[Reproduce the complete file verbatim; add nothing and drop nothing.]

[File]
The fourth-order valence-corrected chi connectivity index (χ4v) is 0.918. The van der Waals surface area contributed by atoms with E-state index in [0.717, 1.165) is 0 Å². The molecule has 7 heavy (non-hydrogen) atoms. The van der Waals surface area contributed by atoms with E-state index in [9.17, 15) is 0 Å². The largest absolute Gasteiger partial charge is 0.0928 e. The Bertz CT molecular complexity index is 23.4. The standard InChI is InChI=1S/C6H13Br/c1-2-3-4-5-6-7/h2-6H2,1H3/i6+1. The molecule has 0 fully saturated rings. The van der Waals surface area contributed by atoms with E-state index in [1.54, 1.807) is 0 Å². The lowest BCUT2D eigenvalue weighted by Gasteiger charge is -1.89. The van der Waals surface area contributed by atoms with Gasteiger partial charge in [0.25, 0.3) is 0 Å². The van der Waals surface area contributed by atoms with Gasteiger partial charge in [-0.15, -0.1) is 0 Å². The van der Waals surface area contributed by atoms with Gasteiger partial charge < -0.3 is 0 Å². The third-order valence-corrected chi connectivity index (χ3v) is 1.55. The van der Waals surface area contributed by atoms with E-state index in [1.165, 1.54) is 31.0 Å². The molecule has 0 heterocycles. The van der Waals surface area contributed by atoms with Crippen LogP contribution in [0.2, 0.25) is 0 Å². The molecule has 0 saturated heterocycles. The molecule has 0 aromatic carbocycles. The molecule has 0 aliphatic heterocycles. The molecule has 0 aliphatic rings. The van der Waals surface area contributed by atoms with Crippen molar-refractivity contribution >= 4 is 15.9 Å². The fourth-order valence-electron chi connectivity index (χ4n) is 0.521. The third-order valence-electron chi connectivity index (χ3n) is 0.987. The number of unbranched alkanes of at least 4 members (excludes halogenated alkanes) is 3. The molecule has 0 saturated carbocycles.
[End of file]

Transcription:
The fourth-order valence-corrected chi connectivity index (χ4v) is 0.918. The van der Waals surface area contributed by atoms with E-state index in [0.717, 1.165) is 0 Å². The molecule has 7 heavy (non-hydrogen) atoms. The van der Waals surface area contributed by atoms with E-state index in [9.17, 15) is 0 Å². The largest absolute Gasteiger partial charge is 0.0928 e. The Bertz CT molecular complexity index is 23.4. The standard InChI is InChI=1S/C6H13Br/c1-2-3-4-5-6-7/h2-6H2,1H3/i6+1. The molecule has 0 fully saturated rings. The van der Waals surface area contributed by atoms with E-state index in [1.54, 1.807) is 0 Å². The lowest BCUT2D eigenvalue weighted by Gasteiger charge is -1.89. The van der Waals surface area contributed by atoms with Gasteiger partial charge in [0.25, 0.3) is 0 Å². The van der Waals surface area contributed by atoms with Gasteiger partial charge in [-0.15, -0.1) is 0 Å². The van der Waals surface area contributed by atoms with Gasteiger partial charge < -0.3 is 0 Å². The third-order valence-corrected chi connectivity index (χ3v) is 1.55. The van der Waals surface area contributed by atoms with E-state index in [1.165, 1.54) is 31.0 Å². The molecule has 0 heterocycles. The van der Waals surface area contributed by atoms with Crippen LogP contribution in [0.2, 0.25) is 0 Å². The molecule has 0 saturated heterocycles. The molecule has 0 aromatic carbocycles. The molecule has 0 aliphatic heterocycles. The molecule has 0 aliphatic rings. The van der Waals surface area contributed by atoms with Crippen molar-refractivity contribution >= 4 is 15.9 Å². The fourth-order valence-electron chi connectivity index (χ4n) is 0.521. The third-order valence-electron chi connectivity index (χ3n) is 0.987. The number of unbranched alkanes of at least 4 members (excludes halogenated alkanes) is 3. The molecule has 0 saturated carbocycles.